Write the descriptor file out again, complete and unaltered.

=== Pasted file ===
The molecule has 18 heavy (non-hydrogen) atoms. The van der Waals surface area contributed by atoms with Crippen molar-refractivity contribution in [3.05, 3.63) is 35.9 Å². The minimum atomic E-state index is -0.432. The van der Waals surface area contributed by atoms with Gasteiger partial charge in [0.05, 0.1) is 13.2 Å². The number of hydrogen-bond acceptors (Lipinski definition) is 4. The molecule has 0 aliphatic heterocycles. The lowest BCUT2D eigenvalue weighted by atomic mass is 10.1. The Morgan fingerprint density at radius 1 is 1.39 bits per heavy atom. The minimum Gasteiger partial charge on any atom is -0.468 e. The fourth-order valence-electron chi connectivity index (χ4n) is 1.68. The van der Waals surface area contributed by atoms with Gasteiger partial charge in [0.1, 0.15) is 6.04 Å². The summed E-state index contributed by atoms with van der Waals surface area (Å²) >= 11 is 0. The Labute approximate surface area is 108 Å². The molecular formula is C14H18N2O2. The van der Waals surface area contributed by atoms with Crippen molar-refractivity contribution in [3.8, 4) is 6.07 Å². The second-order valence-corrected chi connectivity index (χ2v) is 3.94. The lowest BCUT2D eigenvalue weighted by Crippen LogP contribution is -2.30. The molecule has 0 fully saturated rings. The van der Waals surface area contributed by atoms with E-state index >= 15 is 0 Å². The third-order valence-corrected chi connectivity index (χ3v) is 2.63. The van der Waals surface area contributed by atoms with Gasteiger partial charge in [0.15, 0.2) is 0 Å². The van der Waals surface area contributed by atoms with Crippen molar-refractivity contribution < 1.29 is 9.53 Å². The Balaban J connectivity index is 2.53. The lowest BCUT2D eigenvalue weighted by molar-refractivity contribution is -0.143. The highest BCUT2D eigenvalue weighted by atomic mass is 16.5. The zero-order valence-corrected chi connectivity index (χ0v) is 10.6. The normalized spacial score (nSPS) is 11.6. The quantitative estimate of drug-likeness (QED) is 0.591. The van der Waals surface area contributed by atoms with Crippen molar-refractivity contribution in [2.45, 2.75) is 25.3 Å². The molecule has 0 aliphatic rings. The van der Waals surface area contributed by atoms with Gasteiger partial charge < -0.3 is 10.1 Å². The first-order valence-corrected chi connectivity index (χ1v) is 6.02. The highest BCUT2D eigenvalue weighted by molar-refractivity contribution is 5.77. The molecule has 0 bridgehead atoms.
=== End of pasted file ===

The molecule has 18 heavy (non-hydrogen) atoms. The van der Waals surface area contributed by atoms with Crippen molar-refractivity contribution in [3.05, 3.63) is 35.9 Å². The minimum atomic E-state index is -0.432. The van der Waals surface area contributed by atoms with Gasteiger partial charge in [0.05, 0.1) is 13.2 Å². The number of hydrogen-bond acceptors (Lipinski definition) is 4. The molecule has 0 aliphatic heterocycles. The lowest BCUT2D eigenvalue weighted by atomic mass is 10.1. The Morgan fingerprint density at radius 1 is 1.39 bits per heavy atom. The minimum Gasteiger partial charge on any atom is -0.468 e. The fourth-order valence-electron chi connectivity index (χ4n) is 1.68. The van der Waals surface area contributed by atoms with Gasteiger partial charge in [0.1, 0.15) is 6.04 Å². The summed E-state index contributed by atoms with van der Waals surface area (Å²) >= 11 is 0. The Labute approximate surface area is 108 Å². The molecular formula is C14H18N2O2. The van der Waals surface area contributed by atoms with Crippen molar-refractivity contribution in [3.8, 4) is 6.07 Å². The second-order valence-corrected chi connectivity index (χ2v) is 3.94. The lowest BCUT2D eigenvalue weighted by Crippen LogP contribution is -2.30. The molecule has 0 fully saturated rings. The van der Waals surface area contributed by atoms with E-state index >= 15 is 0 Å². The third-order valence-corrected chi connectivity index (χ3v) is 2.63. The van der Waals surface area contributed by atoms with Gasteiger partial charge in [0.15, 0.2) is 0 Å². The van der Waals surface area contributed by atoms with Crippen molar-refractivity contribution < 1.29 is 9.53 Å². The Balaban J connectivity index is 2.53. The lowest BCUT2D eigenvalue weighted by molar-refractivity contribution is -0.143. The highest BCUT2D eigenvalue weighted by atomic mass is 16.5. The zero-order valence-corrected chi connectivity index (χ0v) is 10.6. The normalized spacial score (nSPS) is 11.6. The quantitative estimate of drug-likeness (QED) is 0.591. The van der Waals surface area contributed by atoms with Crippen molar-refractivity contribution in [2.45, 2.75) is 25.3 Å². The molecule has 0 aliphatic rings. The van der Waals surface area contributed by atoms with Gasteiger partial charge < -0.3 is 10.1 Å². The first-order valence-corrected chi connectivity index (χ1v) is 6.02. The highest BCUT2D eigenvalue weighted by molar-refractivity contribution is 5.77. The molecule has 0 bridgehead atoms.